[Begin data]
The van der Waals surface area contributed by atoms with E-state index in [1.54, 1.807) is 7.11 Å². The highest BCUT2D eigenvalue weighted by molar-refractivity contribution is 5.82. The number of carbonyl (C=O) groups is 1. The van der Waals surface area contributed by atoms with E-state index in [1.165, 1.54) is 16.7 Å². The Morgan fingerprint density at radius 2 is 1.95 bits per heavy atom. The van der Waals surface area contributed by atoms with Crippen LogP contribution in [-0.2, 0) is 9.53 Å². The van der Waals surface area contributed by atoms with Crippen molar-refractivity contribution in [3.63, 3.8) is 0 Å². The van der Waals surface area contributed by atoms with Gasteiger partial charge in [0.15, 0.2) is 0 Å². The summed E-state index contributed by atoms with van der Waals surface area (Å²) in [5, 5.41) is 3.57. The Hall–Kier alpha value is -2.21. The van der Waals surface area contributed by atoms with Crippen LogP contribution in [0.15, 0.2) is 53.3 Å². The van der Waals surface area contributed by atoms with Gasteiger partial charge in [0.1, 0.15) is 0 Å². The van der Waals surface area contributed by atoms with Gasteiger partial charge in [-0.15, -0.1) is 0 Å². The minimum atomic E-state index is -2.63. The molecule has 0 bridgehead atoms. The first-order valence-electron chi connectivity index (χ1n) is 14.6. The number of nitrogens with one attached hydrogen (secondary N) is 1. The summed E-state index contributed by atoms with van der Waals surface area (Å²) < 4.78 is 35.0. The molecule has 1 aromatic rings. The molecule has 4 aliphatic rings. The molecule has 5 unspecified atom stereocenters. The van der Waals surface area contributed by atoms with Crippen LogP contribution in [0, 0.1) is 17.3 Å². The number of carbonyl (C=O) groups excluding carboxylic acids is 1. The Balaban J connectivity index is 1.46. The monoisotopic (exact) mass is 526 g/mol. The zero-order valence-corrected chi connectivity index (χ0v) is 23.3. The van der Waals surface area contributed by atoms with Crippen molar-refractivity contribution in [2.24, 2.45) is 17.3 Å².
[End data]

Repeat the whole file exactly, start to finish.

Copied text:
The van der Waals surface area contributed by atoms with E-state index in [1.54, 1.807) is 7.11 Å². The highest BCUT2D eigenvalue weighted by molar-refractivity contribution is 5.82. The number of carbonyl (C=O) groups is 1. The van der Waals surface area contributed by atoms with E-state index in [1.165, 1.54) is 16.7 Å². The Morgan fingerprint density at radius 2 is 1.95 bits per heavy atom. The van der Waals surface area contributed by atoms with Crippen LogP contribution in [-0.2, 0) is 9.53 Å². The van der Waals surface area contributed by atoms with Crippen molar-refractivity contribution in [3.63, 3.8) is 0 Å². The van der Waals surface area contributed by atoms with Gasteiger partial charge in [0.15, 0.2) is 0 Å². The summed E-state index contributed by atoms with van der Waals surface area (Å²) in [5, 5.41) is 3.57. The Hall–Kier alpha value is -2.21. The van der Waals surface area contributed by atoms with Crippen LogP contribution in [0.15, 0.2) is 53.3 Å². The van der Waals surface area contributed by atoms with Gasteiger partial charge in [0.1, 0.15) is 0 Å². The van der Waals surface area contributed by atoms with Gasteiger partial charge in [-0.15, -0.1) is 0 Å². The minimum atomic E-state index is -2.63. The molecule has 0 bridgehead atoms. The first-order valence-electron chi connectivity index (χ1n) is 14.6. The number of nitrogens with one attached hydrogen (secondary N) is 1. The summed E-state index contributed by atoms with van der Waals surface area (Å²) < 4.78 is 35.0. The molecule has 1 aromatic rings. The molecule has 4 aliphatic rings. The molecule has 5 unspecified atom stereocenters. The van der Waals surface area contributed by atoms with Crippen LogP contribution in [0, 0.1) is 17.3 Å². The number of carbonyl (C=O) groups excluding carboxylic acids is 1. The Balaban J connectivity index is 1.46. The monoisotopic (exact) mass is 526 g/mol. The zero-order valence-corrected chi connectivity index (χ0v) is 23.3. The van der Waals surface area contributed by atoms with Crippen molar-refractivity contribution in [2.24, 2.45) is 17.3 Å².